When is it too Soon to Buy a Home?

Written By Jeff Hindenach
Last updated November 9, 2017

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February 17, 2016

Simple. Thrifty. Living.

Buying a home is a major goal for many people, especially as they progress through adulthood. There is no doubt that owning a home provides a host of financial benefits and a feeling of security. However, there are serious dangers to overextending yourself to purchase a home. Here are four reasons you should wait.

Buying a home often means taking on significant debt. If you’re already burdened with high debt loads, the last thing you want to do is add to them with a mortgage. Despite the low interest rate environment, a mortgage only makes sense if you can actually afford it. Even if you think you want to risk it, it’s very unlikely a bank will give you the loan you need if you have a high debt-to-income ratio.

The average person changes jobs 10 to 15 times in their lifetime. A promotion, career change or job transfer can necessitate a relocation. Often, you may have to move quickly, which means you might have only 30 to 60 days to sell your property. When you’re under pressure to sell your home, you may sell it for less than it’s worth. On top of that, closing costs can run into the thousands.

In general, experts indicate that you have to stay in your house for a minimum of five years in order to make it more affordable than renting.

Usually, the more you can put down for a down payment, the better. However, a good number to shoot for is 20 percent. If you put down less than 20 percent, you’ll be forced to pay for mortgage insurance. Many don’t have this kind of money, but that simply means you have a clear goal to save toward. As you save, you’ll build the discipline necessary to ensure that you’ll be able pay off your mortgage over the years.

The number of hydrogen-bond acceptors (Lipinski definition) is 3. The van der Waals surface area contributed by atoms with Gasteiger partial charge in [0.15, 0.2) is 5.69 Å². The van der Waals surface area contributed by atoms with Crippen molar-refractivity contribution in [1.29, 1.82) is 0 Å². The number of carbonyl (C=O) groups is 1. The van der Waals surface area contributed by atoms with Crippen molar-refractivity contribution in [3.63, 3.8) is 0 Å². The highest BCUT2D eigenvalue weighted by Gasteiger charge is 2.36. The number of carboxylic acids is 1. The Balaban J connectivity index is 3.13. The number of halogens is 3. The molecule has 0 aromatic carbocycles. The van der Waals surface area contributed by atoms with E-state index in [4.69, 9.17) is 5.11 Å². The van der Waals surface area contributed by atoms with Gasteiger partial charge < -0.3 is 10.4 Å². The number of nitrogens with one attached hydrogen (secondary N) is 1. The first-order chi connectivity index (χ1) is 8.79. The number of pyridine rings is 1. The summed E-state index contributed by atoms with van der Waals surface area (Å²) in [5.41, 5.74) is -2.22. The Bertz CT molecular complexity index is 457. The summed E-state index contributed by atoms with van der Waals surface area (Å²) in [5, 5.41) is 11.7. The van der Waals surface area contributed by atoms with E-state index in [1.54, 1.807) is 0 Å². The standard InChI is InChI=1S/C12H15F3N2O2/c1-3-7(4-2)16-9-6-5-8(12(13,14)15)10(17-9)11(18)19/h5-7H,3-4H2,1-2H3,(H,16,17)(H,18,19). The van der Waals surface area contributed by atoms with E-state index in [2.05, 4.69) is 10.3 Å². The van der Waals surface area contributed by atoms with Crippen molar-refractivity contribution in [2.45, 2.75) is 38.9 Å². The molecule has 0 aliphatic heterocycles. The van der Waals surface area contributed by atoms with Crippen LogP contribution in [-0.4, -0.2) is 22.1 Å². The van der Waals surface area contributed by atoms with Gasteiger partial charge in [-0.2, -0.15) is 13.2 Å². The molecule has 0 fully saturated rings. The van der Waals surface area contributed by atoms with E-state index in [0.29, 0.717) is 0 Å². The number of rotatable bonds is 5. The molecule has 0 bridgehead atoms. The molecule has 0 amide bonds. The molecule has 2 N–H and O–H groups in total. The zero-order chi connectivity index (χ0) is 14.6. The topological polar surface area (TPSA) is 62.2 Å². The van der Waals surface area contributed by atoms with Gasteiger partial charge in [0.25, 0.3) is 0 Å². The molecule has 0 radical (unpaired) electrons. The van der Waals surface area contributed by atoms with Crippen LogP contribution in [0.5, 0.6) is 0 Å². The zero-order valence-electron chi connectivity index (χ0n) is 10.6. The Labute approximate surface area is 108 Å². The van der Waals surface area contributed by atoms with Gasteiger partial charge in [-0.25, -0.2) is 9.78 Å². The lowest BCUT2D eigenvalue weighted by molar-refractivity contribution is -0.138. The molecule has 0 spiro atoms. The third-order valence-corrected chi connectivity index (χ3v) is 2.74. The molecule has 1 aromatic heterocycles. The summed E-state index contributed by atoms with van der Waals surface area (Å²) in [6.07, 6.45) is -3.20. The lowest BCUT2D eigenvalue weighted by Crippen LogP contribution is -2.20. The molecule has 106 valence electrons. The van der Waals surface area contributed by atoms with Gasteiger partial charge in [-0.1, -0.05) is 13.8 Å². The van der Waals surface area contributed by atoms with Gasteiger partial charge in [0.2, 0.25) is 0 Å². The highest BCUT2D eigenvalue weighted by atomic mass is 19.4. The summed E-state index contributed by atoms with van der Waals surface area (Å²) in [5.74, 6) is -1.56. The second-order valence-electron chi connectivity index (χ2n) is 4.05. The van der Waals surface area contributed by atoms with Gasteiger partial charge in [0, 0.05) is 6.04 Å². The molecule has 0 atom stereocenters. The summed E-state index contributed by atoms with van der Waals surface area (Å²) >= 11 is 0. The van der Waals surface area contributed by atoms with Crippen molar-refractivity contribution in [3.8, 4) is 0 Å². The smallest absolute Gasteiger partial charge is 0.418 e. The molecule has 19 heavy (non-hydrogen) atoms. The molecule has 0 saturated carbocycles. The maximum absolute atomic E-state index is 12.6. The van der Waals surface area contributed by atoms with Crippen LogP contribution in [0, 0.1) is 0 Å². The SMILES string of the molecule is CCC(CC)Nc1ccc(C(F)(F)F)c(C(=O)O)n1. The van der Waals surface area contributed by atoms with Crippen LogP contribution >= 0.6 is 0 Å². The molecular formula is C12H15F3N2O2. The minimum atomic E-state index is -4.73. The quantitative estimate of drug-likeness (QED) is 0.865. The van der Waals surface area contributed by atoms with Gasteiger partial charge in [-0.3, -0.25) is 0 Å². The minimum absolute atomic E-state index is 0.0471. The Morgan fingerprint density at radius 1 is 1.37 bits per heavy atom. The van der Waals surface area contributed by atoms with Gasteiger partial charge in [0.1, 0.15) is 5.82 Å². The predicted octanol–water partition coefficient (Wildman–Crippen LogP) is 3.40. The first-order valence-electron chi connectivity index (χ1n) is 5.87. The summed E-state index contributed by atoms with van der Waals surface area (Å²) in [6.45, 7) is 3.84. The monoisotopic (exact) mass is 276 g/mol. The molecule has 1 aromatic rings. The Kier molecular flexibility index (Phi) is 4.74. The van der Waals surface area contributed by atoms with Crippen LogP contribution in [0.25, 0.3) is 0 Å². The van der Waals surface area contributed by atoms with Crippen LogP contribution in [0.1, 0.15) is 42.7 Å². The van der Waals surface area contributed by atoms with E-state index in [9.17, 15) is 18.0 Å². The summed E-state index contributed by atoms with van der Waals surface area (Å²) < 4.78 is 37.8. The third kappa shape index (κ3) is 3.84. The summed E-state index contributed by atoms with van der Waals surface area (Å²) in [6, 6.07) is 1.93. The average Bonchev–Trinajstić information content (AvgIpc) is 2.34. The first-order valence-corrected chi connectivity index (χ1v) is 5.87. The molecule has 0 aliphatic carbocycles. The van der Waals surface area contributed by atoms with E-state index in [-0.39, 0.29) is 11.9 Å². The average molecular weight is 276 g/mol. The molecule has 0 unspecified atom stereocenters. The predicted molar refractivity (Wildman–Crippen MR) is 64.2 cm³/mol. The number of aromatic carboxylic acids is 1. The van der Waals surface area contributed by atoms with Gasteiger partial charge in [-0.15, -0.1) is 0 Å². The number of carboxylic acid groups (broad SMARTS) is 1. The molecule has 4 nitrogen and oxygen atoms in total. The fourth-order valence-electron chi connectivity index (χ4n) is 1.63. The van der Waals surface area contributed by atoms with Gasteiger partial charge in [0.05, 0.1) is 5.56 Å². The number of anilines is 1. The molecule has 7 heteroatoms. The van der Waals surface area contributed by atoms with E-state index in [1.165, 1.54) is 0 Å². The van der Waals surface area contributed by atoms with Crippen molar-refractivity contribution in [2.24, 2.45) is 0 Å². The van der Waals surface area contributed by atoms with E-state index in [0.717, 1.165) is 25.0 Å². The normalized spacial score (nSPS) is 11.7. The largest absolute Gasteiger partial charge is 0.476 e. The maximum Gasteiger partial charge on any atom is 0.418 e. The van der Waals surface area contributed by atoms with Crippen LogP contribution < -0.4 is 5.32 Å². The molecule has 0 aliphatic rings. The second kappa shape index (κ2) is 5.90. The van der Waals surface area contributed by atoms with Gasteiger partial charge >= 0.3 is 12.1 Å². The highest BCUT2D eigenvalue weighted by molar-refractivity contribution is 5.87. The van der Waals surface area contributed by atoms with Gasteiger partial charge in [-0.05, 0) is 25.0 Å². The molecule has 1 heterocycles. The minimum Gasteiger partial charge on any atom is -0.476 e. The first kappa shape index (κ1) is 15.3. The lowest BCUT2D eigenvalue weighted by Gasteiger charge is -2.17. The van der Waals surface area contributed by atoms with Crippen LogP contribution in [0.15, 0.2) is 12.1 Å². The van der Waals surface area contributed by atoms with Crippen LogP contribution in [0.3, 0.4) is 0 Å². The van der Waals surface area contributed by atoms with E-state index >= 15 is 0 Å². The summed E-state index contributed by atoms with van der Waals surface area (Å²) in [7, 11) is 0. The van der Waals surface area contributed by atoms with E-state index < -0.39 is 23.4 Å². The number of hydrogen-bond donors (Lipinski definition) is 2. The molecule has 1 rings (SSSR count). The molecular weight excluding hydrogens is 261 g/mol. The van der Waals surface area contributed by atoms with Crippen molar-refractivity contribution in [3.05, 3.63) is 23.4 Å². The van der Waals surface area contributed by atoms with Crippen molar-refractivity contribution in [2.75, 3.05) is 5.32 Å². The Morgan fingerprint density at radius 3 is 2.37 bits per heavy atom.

Renters don’t have to take care of all the maintenance issues that can come with owning a property. Remember, if you don’t have the time or experience to make your own repairs, you’re going to have to pay someone to do it. If you don’t have extra reserve cash, you might be left unable to pay for emergencies, such as a pest infestation or a broken furnace. These are the hidden costs that can plague homeowners if they aren’t prepared.

Ultimately, owning a home is an admirable long-term goal, but be sure you know what you’re getting into before taking the plunge.

About the Author

Jeff Hindenach

Jeff Hindenach is the co-founder of Simple. Thrifty. Living. He graduated from Bowling Green State University with a Bachelor's Degree in Journalism. He has a long history of financial journalism, with a background writing for newspapers such as the San Jose Mercury News and San Francisco Examiner, as well as writing on personal finance for The Huffington Post, New York Times, Business Insider, CNBC, Newsday and The Street. He believes in giving readers the tools they need to get out of debt.

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